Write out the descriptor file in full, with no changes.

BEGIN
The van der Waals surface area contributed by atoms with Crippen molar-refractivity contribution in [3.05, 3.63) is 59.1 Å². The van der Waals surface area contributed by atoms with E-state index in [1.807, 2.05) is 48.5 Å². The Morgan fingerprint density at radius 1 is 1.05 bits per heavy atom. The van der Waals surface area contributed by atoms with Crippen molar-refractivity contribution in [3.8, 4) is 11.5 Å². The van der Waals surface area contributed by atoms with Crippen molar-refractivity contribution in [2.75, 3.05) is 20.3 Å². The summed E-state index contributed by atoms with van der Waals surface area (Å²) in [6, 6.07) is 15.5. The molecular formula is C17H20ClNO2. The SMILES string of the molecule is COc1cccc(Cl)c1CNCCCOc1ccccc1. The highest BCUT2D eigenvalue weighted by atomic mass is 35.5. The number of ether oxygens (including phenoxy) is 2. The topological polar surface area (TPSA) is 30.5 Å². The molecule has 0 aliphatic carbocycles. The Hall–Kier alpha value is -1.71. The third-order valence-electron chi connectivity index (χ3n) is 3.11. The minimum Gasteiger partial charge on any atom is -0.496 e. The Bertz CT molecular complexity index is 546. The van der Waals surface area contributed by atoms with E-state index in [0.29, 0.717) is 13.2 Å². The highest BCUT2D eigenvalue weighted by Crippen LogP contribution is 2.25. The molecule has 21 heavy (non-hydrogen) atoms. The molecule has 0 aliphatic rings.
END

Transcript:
The van der Waals surface area contributed by atoms with Crippen molar-refractivity contribution in [3.05, 3.63) is 59.1 Å². The van der Waals surface area contributed by atoms with E-state index in [1.807, 2.05) is 48.5 Å². The Morgan fingerprint density at radius 1 is 1.05 bits per heavy atom. The van der Waals surface area contributed by atoms with Crippen molar-refractivity contribution in [3.8, 4) is 11.5 Å². The van der Waals surface area contributed by atoms with Crippen molar-refractivity contribution in [2.75, 3.05) is 20.3 Å². The summed E-state index contributed by atoms with van der Waals surface area (Å²) in [6, 6.07) is 15.5. The molecular formula is C17H20ClNO2. The SMILES string of the molecule is COc1cccc(Cl)c1CNCCCOc1ccccc1. The highest BCUT2D eigenvalue weighted by atomic mass is 35.5. The number of ether oxygens (including phenoxy) is 2. The topological polar surface area (TPSA) is 30.5 Å². The molecule has 0 aliphatic carbocycles. The Hall–Kier alpha value is -1.71. The third-order valence-electron chi connectivity index (χ3n) is 3.11. The minimum Gasteiger partial charge on any atom is -0.496 e. The Bertz CT molecular complexity index is 546. The van der Waals surface area contributed by atoms with E-state index in [0.29, 0.717) is 13.2 Å². The highest BCUT2D eigenvalue weighted by Crippen LogP contribution is 2.25. The molecule has 21 heavy (non-hydrogen) atoms. The molecule has 0 aliphatic rings.